My fascination with summer camp-themed slasher fare stems mostly from two things: my deep-seeded love of all things freaky and frightening, and my tragically unfulfilled childhood desire to attend summer camp (and partly the raging jealousy that boiled inside me every summer when my older brothers were shipped off to camp while I was deemed “too young” to attend). There were a lot of influential horror movies from the monumental ‘80s slasher era that told terrifying, titillating and often tacky tales of young adults venturing out into the deepest, most ominous parts of the woods with a group of friends to get fucked up beyond all recognition. The stripping off of clothes and the revealing of supple young bodies was only the predecessor to the bloody carnage that was about to ensue. I think a lot of horror fans, like I, got an early introduction to our beloved genre by being subjected to iconic genre fare like Friday the 13th and Sleepaway Camp during the impressionable years of our youth—and furthermore, dedicating our adult years to seeking out these titles and others just like them.These movies are by no means brilliant works of creative, provocative cinematic genius, but they brought a lot of concepts and devices to the horror film chopping block that have stuck around through the proceeding decades and have become some of the most recognized and arguably admirable clichés in the genre. Some of these titles supersede others—offering up awe-inspiring special FX, buckets upon buckets of blood, mind-blowing climactic twists and quirky characters—but the true essence of a superlative summer camp slasher flick is a really bad ass killer. It goes without saying that most die-hard horror fans are suckers for these summer camp slasher flicks. So over the course of the summer, Diabolique will be presenting readers with a comprehensive catalogue of films that fall within that category. By watching these movies, you’ll learn everything you need to know in order to avoid being sliced & diced on those highly anticipated summer camping trips. Boys and girls, I present you with Diabolique’s Camp Carnage!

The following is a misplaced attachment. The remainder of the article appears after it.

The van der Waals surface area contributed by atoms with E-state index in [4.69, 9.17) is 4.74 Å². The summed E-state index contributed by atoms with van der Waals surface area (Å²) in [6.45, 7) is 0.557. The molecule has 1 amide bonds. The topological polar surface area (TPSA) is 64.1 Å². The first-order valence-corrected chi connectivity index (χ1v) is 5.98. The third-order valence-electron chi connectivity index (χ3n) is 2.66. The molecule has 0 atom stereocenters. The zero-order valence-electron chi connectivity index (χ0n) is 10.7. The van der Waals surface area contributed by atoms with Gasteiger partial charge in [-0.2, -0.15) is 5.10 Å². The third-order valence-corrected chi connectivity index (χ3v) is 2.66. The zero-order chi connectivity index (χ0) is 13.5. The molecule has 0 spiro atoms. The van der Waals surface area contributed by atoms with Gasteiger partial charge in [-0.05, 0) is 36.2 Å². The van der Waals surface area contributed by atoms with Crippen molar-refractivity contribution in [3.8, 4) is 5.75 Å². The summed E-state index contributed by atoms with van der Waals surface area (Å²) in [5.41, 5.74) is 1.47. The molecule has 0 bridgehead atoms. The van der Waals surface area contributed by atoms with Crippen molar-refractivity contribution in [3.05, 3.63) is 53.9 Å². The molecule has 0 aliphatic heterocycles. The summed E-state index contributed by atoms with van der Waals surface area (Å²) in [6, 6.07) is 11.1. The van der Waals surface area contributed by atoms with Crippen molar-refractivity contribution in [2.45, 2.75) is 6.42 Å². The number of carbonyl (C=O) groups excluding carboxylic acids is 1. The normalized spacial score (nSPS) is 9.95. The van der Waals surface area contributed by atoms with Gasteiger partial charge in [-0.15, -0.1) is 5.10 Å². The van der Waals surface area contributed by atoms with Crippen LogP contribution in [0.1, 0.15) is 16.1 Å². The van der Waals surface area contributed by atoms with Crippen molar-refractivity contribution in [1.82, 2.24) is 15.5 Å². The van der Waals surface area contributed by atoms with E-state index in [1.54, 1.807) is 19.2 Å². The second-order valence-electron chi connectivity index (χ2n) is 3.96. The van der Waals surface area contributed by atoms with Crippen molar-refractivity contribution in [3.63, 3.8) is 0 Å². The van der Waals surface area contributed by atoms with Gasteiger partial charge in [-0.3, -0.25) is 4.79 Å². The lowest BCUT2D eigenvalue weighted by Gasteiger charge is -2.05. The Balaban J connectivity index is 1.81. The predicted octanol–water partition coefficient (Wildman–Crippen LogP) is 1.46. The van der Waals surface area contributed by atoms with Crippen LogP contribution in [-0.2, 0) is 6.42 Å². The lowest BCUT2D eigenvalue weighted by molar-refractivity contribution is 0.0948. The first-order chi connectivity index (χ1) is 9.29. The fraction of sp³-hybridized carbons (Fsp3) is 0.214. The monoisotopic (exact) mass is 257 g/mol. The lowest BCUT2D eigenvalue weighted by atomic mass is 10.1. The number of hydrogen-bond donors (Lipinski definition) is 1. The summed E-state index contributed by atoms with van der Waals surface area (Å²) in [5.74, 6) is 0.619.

Summer Camp Nightmare (1987)